No telecommunications audit or cost-reduction study is complete without a thorough review of local service records - commonly referred to as the “Customer Service Record” or “CSR”.

While a simple review of telecom bills can reveal cost-saving savings opportunities, Customer Service Records contain very specific information and data. Most suppliers will release a copy of a CSR when requested by a customer or auditing firm on their behalf.

What is a CSR?

A CSR is a copy of how your telephone records appear in the telephone company’s database. It contains information about each separate line charge (i.e. type of service, federal access charge, number portability charge, calling blocks on the line, 911 charge, etc.) that encompasses your monthly service charge on your bill.

In addition, a CSR reveals the service location of the account, the billing address, additional directory listings, PIC designations, hunting order, features that are being charged and on which line these features appear, calling plans that may include monthly charges, and taxes applied to each of the items on the record.

“Customer Service Record” is the most commonly used term for the internal record of your account. Others may include a “2733″ or “PBX/Key/Multiline” record. (SBC) Some LECS use the term “Service Record” or “Billing Services Record” while others have no record at all. These would include the Mom and Pop telephone companies and CLECS. They can usually type them manually with the information you request.

Universal Service Order Codes (USOC)

Customer Service Records are written in codes, commonly called USOC, or Universal (or Uniform) Service Order Codes. These codes are literally a foreign language to most, so allow yourself plenty of time to become familiar with the USOC codes used by your local carrier. A more in-depth discussion of USOC codes will be discussed in a future issue of this newsletter. At TelCon Associates, we’ve developed a database of over 10,000 USOC codes. CONTACT US for information on this valuable auditing resource.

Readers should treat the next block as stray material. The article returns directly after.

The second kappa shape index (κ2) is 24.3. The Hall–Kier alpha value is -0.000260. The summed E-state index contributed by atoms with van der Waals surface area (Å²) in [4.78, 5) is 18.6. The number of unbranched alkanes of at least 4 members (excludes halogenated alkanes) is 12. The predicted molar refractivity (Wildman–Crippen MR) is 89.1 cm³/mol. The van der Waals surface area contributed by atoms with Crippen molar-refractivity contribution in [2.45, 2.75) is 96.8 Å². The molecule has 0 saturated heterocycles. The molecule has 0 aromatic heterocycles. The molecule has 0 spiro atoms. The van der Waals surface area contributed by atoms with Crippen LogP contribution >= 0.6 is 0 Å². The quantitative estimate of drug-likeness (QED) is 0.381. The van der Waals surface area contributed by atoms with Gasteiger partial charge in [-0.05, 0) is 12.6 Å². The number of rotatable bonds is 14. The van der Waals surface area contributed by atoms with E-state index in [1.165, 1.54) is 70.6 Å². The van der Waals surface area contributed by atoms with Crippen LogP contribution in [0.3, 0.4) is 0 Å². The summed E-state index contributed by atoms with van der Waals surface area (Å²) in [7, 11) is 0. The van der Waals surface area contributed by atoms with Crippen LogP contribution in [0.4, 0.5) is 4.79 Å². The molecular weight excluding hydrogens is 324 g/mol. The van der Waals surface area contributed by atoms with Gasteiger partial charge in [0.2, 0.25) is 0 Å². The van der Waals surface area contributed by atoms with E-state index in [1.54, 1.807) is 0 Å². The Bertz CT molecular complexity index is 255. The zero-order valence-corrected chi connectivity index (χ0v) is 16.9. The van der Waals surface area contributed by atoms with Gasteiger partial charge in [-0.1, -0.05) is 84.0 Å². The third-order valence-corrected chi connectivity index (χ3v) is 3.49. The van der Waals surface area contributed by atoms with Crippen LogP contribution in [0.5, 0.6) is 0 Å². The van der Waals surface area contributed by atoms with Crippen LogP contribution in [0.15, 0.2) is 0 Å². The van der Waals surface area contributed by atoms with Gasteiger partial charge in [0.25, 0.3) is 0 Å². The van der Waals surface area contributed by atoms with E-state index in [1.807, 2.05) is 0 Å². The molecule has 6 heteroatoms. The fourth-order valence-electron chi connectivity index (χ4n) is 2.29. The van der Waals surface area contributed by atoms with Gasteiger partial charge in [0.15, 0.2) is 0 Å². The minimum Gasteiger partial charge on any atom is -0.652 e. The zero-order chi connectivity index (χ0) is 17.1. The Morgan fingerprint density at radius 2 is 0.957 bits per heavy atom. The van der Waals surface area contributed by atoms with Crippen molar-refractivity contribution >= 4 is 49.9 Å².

The Four Main Sections of the CSR

A typical CSR is divided into four sections: The Header Record Section, the List Section, the Bill Section, and the S&E Section. Below you’ll find a summary of what each section contains.

The Header Record Section

This Header Record section is found at the top of the CSR, and details information about the CSR and the account itself. While CSR’s do not always contain identical information, generally the header section will include: the print date, billing period, directory, class of service (business or residential), customer identification code, account number, USOC code and quantity of service items, description of service, unit rate, total monthly charge, and tax.

The following two sections of the CSR contain important information about your company.

The List Section

The List section identifies whether or not the account is listed in the white pages of the telephone directory, as well as how the listing reads. Ironically, there is an extra charge for non-published listings, unless there is already another account listed at the same service address. The code NLST indicates that it is NOT listed in the the telephone directory although it still may be listed with directory assistance operators. SIC defines the service industry for proper Yellow Pages headings.

The Bill Section

The bill section of the CSR includes: bill name (BN1), bill address (BA) and tax area (TAR) for the account. The billing address is oftentimes different from the bill name.

The Service and Equipment Section

This section is the most important part of the CSR. Since this area lists all charges associated with each phone line, the bill section is also the area where USOC and nomenclature translations are necessary, in order to identify the exact line items. It is this area of the CSR where you will spend the bulk of your auditing time.

Obtaining and reviewing CSR’s is an important part of the telecom auditing process. A thorough job can be a time consuming and tedious, but the cost savings and increased efficiency is well worth the time and effort.

About the Author

Robert Potter is Vice-President and Senior telecom consultant for TelCon Associates, a 35 year old telecom bill auditing and telecom bill management consulting firm.